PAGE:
23 October 2006


Yesterday we went to a cider-pressing party.

You’ve heard of barn raisers, right? Well, my neighbor two doors up, Marianne, has a small organic apple orchard and every year she gathers up friends to help her press her harvest into cider. Although I’ve been invited in the past, this was the first year I was able to join. Anthony’s been hankering to make his own hard cider. Now he has four gallons of fresh-pressed juice to play with.

I’m actually not that fond of cider, and the work left me with aching muscles by the time we ended (after dark, working by lanterns). But the cider wasn’t my motivation. (I didn’t even bring any home.) What I like is being part of a community, working together to feed each other and help each other out.

I like knowing my neighbors, being there for each other. Marianne knows that, if she needs, she can call me and I’ll take care of her dog. The up-the-hill neighbors ask me to take care of their chickens when they are gone. When one of Farmer John’s cows get loose, I call him up, then go out to the cow, helping to keep her out of the road and to herd her home. When Larry called to say his wife had been seeing a white cat in their field, I went over to investigate. (My white Paquito Cat was missing.) Realizing that the cat was quite domestic, and that it probably had come across the creek from the houses behind Larry’s field, I called Pam. Indeed, it was her cat.

Lest I sound like the only one who helps out, let me state quite clearly that I am blessed with generous neighbors, as well. The neighbors one property south give me fresh salmon fillets and fresh cooked (and cleaned) crab from their first catch every season. The first time I went over to Larry’s to buy eggs, he loaded me up with veggies from his garden. Marianne invites me every year to Christmas dinner. The up-the-hill neighbors insist that I am not to buy any tools, but should borrow theirs if a need arises. Wayne, local king of the heavy equipment, brought over a load of broken concrete so that I could build a little patio in my garden. Greg, my tenant/neighbor (I own a detached duplex) and I swap cat care.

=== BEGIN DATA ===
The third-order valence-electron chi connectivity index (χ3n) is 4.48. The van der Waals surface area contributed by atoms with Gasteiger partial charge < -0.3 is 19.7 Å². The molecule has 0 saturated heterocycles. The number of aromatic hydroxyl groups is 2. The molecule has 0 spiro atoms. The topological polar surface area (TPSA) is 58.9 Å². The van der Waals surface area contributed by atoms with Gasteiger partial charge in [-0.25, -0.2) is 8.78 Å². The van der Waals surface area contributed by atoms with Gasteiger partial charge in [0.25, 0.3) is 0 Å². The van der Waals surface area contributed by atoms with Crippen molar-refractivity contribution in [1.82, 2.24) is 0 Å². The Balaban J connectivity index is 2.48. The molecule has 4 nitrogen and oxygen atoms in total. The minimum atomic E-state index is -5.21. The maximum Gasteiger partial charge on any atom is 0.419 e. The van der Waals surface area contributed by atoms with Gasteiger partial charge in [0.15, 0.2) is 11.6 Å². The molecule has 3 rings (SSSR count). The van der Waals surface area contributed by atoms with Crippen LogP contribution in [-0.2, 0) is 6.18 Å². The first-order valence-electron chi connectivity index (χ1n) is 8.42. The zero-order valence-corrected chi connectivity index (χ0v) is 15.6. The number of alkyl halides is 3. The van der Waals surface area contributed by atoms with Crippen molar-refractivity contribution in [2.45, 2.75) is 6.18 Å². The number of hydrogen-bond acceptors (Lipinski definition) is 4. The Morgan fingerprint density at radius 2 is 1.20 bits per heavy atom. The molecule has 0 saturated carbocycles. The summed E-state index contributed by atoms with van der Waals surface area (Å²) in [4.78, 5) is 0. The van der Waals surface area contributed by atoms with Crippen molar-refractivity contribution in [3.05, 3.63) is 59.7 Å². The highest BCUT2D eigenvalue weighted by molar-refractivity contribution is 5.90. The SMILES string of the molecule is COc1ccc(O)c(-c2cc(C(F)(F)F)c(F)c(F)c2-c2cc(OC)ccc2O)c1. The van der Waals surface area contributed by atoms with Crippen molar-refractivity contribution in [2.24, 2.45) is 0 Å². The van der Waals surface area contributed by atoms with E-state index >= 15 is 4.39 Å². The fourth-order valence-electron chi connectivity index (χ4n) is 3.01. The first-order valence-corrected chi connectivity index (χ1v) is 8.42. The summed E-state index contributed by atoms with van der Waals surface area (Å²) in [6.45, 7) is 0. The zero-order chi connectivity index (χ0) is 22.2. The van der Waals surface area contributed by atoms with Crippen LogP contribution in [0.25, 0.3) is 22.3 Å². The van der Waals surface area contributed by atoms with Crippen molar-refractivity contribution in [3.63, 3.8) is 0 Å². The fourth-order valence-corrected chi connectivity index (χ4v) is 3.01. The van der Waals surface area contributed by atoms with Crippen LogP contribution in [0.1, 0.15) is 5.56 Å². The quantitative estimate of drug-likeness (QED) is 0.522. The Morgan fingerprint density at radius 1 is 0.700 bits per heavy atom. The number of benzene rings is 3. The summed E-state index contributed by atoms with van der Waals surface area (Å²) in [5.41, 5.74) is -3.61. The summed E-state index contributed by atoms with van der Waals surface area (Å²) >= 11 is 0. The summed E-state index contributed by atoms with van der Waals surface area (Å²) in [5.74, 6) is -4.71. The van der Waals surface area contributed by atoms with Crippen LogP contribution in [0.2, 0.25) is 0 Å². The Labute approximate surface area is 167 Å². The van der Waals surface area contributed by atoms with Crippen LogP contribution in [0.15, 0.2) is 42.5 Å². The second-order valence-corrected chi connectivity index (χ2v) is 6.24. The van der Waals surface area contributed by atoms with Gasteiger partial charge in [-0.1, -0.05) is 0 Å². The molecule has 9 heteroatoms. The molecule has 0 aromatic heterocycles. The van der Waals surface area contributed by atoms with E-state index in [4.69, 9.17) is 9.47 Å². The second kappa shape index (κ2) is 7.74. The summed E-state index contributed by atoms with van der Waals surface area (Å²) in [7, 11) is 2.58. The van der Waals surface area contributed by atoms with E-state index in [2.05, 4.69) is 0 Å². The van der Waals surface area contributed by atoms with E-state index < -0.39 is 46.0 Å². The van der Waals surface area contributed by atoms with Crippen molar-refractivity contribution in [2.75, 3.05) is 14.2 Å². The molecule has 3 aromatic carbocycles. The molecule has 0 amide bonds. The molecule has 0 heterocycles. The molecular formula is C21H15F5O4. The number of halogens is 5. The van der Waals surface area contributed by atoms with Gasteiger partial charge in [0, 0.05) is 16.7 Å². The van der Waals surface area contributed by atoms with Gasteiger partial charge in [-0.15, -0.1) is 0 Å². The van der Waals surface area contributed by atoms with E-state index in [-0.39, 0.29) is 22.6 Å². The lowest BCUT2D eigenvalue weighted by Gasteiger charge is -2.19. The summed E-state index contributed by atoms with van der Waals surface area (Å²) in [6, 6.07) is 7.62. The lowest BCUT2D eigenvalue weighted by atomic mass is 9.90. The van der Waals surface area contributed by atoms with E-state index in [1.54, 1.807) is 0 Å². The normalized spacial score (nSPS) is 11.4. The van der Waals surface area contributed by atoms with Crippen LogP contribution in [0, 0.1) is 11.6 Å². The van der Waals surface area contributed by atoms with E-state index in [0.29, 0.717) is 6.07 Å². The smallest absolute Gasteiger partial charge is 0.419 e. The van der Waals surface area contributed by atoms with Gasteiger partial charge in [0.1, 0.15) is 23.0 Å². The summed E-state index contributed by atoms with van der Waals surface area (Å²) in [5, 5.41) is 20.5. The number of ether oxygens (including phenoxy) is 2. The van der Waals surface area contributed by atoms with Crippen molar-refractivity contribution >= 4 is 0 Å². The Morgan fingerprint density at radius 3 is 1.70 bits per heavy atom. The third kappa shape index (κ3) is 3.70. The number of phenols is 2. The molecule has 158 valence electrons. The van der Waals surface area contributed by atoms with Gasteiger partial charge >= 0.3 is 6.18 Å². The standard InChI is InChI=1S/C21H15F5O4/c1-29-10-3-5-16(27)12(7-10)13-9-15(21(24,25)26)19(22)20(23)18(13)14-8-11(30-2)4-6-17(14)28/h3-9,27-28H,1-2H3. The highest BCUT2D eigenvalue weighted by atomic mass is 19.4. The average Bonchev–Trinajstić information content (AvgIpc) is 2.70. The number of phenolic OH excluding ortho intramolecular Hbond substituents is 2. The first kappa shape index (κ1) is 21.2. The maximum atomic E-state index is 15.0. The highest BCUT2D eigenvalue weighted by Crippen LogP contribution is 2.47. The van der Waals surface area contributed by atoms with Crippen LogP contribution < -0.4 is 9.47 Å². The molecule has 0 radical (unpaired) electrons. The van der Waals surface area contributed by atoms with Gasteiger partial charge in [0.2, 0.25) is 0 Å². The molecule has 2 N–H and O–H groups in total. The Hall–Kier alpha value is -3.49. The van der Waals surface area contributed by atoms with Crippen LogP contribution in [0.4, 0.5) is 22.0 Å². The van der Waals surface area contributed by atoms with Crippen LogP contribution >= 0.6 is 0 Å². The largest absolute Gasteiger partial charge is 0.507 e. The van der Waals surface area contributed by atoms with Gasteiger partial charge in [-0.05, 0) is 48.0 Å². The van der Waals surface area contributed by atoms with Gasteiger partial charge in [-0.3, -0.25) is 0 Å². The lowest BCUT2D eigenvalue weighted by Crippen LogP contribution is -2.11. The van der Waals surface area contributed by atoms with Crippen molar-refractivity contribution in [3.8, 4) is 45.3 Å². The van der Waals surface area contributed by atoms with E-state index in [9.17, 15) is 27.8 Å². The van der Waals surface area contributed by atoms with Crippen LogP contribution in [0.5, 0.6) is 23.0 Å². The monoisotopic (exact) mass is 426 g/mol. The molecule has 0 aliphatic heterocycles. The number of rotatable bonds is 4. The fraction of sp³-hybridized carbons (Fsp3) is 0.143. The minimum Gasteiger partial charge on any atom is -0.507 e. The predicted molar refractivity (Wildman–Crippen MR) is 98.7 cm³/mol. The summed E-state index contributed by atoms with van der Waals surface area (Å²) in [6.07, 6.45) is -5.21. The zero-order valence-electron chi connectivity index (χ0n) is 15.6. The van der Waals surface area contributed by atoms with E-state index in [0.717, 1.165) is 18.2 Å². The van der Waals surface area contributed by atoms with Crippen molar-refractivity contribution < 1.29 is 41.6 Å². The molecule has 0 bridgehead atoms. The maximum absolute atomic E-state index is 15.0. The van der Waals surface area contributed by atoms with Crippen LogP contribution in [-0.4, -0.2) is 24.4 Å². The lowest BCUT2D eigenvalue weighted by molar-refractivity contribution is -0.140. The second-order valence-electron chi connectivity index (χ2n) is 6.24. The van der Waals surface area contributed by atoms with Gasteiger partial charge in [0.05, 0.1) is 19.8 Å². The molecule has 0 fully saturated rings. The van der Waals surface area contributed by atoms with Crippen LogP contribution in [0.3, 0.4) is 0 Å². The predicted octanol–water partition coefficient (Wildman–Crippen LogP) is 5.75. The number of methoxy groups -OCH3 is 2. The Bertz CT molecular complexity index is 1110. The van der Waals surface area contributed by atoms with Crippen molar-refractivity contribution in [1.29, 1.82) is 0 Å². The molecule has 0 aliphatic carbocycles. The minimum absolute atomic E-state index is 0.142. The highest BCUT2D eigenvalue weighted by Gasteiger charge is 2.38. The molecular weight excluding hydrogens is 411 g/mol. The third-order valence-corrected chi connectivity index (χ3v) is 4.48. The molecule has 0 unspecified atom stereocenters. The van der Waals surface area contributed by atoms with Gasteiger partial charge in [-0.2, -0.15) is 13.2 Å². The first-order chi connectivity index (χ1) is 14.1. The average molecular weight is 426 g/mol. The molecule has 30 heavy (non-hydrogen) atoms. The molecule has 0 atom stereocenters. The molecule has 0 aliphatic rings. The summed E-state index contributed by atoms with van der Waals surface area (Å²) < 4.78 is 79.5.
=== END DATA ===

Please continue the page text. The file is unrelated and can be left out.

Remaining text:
We all wave at each other when passing in our cars. And we stop to talk over the fences, in the middle of the road… .

I remember, years ago, my ex and I were discussing our ideal home. He wanted remote rural. While I love the quiet and the connection with nature that remote rural offers, I was adamant – I wanted neighbors. Not adjoining walls. Not in-my-face city living. But neighbors. Community. And I have that. What a blessing.

So, in honor of apples and community, here’s my favorite recipe for Apple Pie. Note that it is sugar free! I’m assuming you know how to make a pie, so this is just a list of ingredients.
2 cups unbleached white flour
2/3 cup butter
6 to 7 Tablespoons milk

In a small saucepan, bring 3/4 cup raisins and 3/4 cup water to a boil. Remove from heat and allow to stand, covered, for 10 minutes. Drain off the excess water and combine raisins with:
7 or 8 cooking apples (I like Gravensteins best for pies)
1 Tablespoon fresh lemon juice
2 Tablespoons unbleached white flour
1 generous teaspoon cinnamon
1/2 teaspoon nutmeg
1/4 teaspoon each of ground ginger and cloves

Assemble as you normally would, then bake at 350 for 40 minutes or until the crust is browned and the fruit is tender.

Serve with vanilla ice cream or homemade whipped cream. (Anthony takes a pint of heavy cream, puts it in a jar with a bit of vanilla and maple syrup, then shakes it up until it thickens into whipped cream. This is pretty dang nice in your morning coffee, too… maybe with a slice of pie?)

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